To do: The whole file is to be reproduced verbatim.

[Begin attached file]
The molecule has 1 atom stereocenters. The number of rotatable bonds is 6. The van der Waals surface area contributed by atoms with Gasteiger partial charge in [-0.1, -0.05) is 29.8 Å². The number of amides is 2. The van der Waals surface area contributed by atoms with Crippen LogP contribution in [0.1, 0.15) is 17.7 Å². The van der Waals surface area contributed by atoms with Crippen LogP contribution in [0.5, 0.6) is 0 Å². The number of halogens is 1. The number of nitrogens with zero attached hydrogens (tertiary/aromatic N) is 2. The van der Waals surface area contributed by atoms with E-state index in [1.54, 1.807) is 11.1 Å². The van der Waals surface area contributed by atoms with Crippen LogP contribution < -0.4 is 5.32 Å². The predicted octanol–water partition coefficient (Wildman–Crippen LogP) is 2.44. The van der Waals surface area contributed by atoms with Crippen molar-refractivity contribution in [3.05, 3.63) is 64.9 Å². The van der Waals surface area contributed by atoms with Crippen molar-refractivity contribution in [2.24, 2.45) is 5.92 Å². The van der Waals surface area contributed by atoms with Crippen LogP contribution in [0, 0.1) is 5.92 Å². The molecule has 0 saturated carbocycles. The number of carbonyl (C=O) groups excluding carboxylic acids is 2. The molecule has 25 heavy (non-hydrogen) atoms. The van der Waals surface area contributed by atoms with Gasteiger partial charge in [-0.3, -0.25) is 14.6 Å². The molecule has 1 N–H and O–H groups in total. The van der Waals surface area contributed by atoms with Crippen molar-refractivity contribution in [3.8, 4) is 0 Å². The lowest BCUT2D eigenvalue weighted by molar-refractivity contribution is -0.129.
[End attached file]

The molecule has 1 atom stereocenters. The number of rotatable bonds is 6. The van der Waals surface area contributed by atoms with Gasteiger partial charge in [-0.1, -0.05) is 29.8 Å². The number of amides is 2. The van der Waals surface area contributed by atoms with Crippen LogP contribution in [0.1, 0.15) is 17.7 Å². The van der Waals surface area contributed by atoms with Crippen LogP contribution in [0.5, 0.6) is 0 Å². The number of halogens is 1. The number of nitrogens with zero attached hydrogens (tertiary/aromatic N) is 2. The van der Waals surface area contributed by atoms with E-state index in [1.54, 1.807) is 11.1 Å². The van der Waals surface area contributed by atoms with Crippen LogP contribution < -0.4 is 5.32 Å². The predicted octanol–water partition coefficient (Wildman–Crippen LogP) is 2.44. The van der Waals surface area contributed by atoms with Crippen molar-refractivity contribution in [3.05, 3.63) is 64.9 Å². The van der Waals surface area contributed by atoms with Crippen molar-refractivity contribution in [2.24, 2.45) is 5.92 Å². The van der Waals surface area contributed by atoms with Crippen LogP contribution in [0, 0.1) is 5.92 Å². The molecule has 0 saturated carbocycles. The number of carbonyl (C=O) groups excluding carboxylic acids is 2. The molecule has 25 heavy (non-hydrogen) atoms. The van der Waals surface area contributed by atoms with Gasteiger partial charge in [-0.3, -0.25) is 14.6 Å². The molecule has 1 N–H and O–H groups in total. The van der Waals surface area contributed by atoms with Crippen molar-refractivity contribution in [3.8, 4) is 0 Å². The lowest BCUT2D eigenvalue weighted by molar-refractivity contribution is -0.129.